Compared to their predecessors, the Millennium Development Goals, the Sustainable Development Goals (SDGs) are a step in the right direction: With their global validity, they acknowledge that change not only needs to happen in poor countries, but in rich countries too, see for example Goals 11-15 (Sustainable Cities and Communities, Responsible Consumption and Production, Climate Action, Life below Water and Life on Land). In all these areas the early industrialised countries of the Global North have a lot of homework to do to bring their lifestyles and economies within the planetary boundaries.

However, considering the large ecological debts of the Global North and the related structural inequalities of power and wealth, it can be doubted that a one-fits-all solution such as the SDGs helps bridge the existing extreme inequalities between countries. They don’t include enough  political commitments to acknowledge and further reduce these inequalities.

If the countries of the South were truly to achieve Goals 1-9 (No Poverty, Zero Hunger, Good Health and Well-Being, Quality Education, Gender Equality, Clean Water and Sanitation, Affordable and Clean Energy, Decent Work and Economic Growth, Industry Innovation and Infrastructure), the physical reality of our planet would require all early industrialized countries to significantly cut back their consumption of natural resources, their Greenhouse Gas emissions and other types of waste at an unprecedented pace. Some critics even go as far as saying: “Forget ‘developing’ poor countries, it’s time to ‘de-develop’ rich countries”. In addition to the obligation for Northern countries to clean up their own act, cash transfer to the South, be it called development assistance or not, is an acknowledged means to pay back some of the ecological debts. It seems, however, that in total more money flows from developing countries to the West than the other way round. Anthropologist Jason Hickel takes the following conclusion from this.

“Poor countries don’t need charity. They need justice. And justice is not difficult to deliver. We could write off the excess debts of poor countries, freeing them up to spend their money on development instead of interest payments on old loans; we could close down the secrecy jurisdictions, and slap penalties on bankers and accountants who facilitate illicit outflows; and we could impose a global minimum tax on corporate income to eliminate the incentive for corporations to secretly shift their money around the world.”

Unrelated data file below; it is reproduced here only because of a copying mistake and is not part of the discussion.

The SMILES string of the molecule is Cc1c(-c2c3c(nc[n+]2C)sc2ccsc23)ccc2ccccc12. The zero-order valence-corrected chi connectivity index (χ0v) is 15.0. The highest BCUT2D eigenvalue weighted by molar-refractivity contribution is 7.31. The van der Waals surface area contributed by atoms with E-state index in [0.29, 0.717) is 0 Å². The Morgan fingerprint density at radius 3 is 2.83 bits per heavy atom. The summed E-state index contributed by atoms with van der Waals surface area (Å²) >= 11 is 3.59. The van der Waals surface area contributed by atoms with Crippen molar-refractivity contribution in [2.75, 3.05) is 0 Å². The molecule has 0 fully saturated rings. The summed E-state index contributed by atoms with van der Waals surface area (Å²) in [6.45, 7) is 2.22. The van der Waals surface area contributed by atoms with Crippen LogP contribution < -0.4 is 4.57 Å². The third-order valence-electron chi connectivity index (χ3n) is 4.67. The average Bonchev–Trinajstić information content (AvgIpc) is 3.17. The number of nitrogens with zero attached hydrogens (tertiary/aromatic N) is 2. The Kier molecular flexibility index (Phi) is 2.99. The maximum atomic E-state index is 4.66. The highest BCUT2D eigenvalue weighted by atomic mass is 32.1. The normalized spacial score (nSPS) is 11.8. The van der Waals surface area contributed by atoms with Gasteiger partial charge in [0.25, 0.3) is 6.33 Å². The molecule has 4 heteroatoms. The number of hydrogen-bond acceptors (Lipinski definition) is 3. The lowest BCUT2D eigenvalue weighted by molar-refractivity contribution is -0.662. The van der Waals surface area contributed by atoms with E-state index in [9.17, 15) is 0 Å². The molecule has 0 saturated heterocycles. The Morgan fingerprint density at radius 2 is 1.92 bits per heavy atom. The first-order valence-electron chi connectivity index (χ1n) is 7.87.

What if some SDGs are incompatible with others?

Such measures or other political responses to structural inequalities hardly play any role in relation to the SDGs, although they might even be a precondition for their implementation. Another open question: what if, on top of this, some of the SDGs literally turned out to be incompatible with others? What if for example Goal 8 and 9 (Decent Work and Economic Growth, Industry, Innovation and Infrastructure) on a global scale were in direct opposition to the aforementioned Goals 11-15?. Although heatedly discussed in social-ecological niches, the underlying assumptions of the SDGs, namely that they go well hand in hand on a global scale, were never verified or at least broadly discussed.

While the SDGs can definitely be helpful to measure progress in the right direction, they proceed from the wrong end: instead of starting from examining what’s needed to put human action back on a sustainable track within the non-negotiable planetary boundaries in an equitable way, they start from a wish-list of human needs and wants without a proper reality-check. It is likely that the lacking will to address unquestioned assumptions – like the compatibility of the SDGs with our current growth-based economic system – is the reason for the large discrepancy between words and action in global policy, not only in view of the SDGs

Take the Paris Agreement on Climate Change for example, in which almost all states of the world have committed to keep global temperature rise well below 2 degree. Nice words, but action on the ground would be much nicer: Despite international agreements on climate action since 25 years, global emissions are still on the rise.

It is all about priorities

The same discrepancy between words and actions seems to be the case with the SDGs. A recent study on SDG implementation concludes: “The world is off-track in terms of achieving sustainable development and fundamental policy changes are necessary to unleash the transformative potential of the SDGs. (…) three years after its adoption, most governments have failed to turn the vision of the 2030 Agenda into real policies. Even worse, policies in a growing number of countries are moving in the opposite direction, seriously undermining the spirit and the goals of the 2030 Agenda.”

It is all about priorities. If all governments would take the SDGs seriously and treated them as a top priority, they would need to question everything they take for granted – including our economy and the ways we organise societies. And, in view of the likely contradiction between some SDGs and others: it is not a question of either-or. It is a question of the right balance and distribution – another blind spot that would require much more attention. Adopting sufficiency approaches– besides efficiency and consistency– would be a good start. Instead of subscribing to the expansive logic of consumer lifestyles, sufficiency approaches raise questions of “enoughness” and limits: up to which level could and should people and societies in the North cut down unsustainable consumption habits in order to free up resources for those who have far less than enough?

Vist “Tracking the SDGs in Research and Practice” on the EADI Webpage.